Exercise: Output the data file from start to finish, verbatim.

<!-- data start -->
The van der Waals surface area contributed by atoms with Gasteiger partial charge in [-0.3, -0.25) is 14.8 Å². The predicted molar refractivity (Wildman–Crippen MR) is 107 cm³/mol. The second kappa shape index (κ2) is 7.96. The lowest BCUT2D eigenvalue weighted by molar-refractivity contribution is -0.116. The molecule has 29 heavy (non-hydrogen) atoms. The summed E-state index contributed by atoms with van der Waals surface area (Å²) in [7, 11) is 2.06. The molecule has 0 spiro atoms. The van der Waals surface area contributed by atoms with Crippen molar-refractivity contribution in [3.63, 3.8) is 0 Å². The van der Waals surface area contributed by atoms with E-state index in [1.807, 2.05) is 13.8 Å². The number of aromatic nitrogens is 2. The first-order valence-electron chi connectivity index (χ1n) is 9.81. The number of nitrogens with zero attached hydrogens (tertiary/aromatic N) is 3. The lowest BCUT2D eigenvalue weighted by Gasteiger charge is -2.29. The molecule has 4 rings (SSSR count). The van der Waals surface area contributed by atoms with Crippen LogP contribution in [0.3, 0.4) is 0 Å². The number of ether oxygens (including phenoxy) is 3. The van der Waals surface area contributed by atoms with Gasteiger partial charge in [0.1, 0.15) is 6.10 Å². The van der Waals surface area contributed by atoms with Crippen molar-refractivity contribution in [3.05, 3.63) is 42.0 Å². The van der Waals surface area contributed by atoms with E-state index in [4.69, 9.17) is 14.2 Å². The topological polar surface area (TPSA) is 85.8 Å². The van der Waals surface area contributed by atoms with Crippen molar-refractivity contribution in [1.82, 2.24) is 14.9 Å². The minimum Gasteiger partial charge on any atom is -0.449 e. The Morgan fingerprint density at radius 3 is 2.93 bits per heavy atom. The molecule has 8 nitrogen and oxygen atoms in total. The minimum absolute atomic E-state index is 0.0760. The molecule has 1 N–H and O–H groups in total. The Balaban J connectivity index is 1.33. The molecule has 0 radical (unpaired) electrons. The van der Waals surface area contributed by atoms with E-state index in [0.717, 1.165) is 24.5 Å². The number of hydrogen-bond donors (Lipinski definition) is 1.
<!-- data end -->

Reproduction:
The van der Waals surface area contributed by atoms with Gasteiger partial charge in [-0.3, -0.25) is 14.8 Å². The predicted molar refractivity (Wildman–Crippen MR) is 107 cm³/mol. The second kappa shape index (κ2) is 7.96. The lowest BCUT2D eigenvalue weighted by molar-refractivity contribution is -0.116. The molecule has 29 heavy (non-hydrogen) atoms. The summed E-state index contributed by atoms with van der Waals surface area (Å²) in [7, 11) is 2.06. The molecule has 0 spiro atoms. The van der Waals surface area contributed by atoms with Crippen molar-refractivity contribution in [3.63, 3.8) is 0 Å². The van der Waals surface area contributed by atoms with E-state index in [1.807, 2.05) is 13.8 Å². The number of aromatic nitrogens is 2. The first-order valence-electron chi connectivity index (χ1n) is 9.81. The number of nitrogens with zero attached hydrogens (tertiary/aromatic N) is 3. The lowest BCUT2D eigenvalue weighted by Gasteiger charge is -2.29. The molecule has 4 rings (SSSR count). The van der Waals surface area contributed by atoms with Crippen LogP contribution in [0.3, 0.4) is 0 Å². The number of ether oxygens (including phenoxy) is 3. The van der Waals surface area contributed by atoms with Gasteiger partial charge in [0.1, 0.15) is 6.10 Å². The van der Waals surface area contributed by atoms with Crippen molar-refractivity contribution in [3.05, 3.63) is 42.0 Å². The van der Waals surface area contributed by atoms with E-state index in [4.69, 9.17) is 14.2 Å². The topological polar surface area (TPSA) is 85.8 Å². The van der Waals surface area contributed by atoms with Crippen molar-refractivity contribution in [1.82, 2.24) is 14.9 Å². The minimum Gasteiger partial charge on any atom is -0.449 e. The Morgan fingerprint density at radius 3 is 2.93 bits per heavy atom. The molecule has 8 nitrogen and oxygen atoms in total. The minimum absolute atomic E-state index is 0.0760. The molecule has 1 N–H and O–H groups in total. The Balaban J connectivity index is 1.33. The molecule has 0 radical (unpaired) electrons. The van der Waals surface area contributed by atoms with E-state index in [0.717, 1.165) is 24.5 Å². The number of hydrogen-bond donors (Lipinski definition) is 1.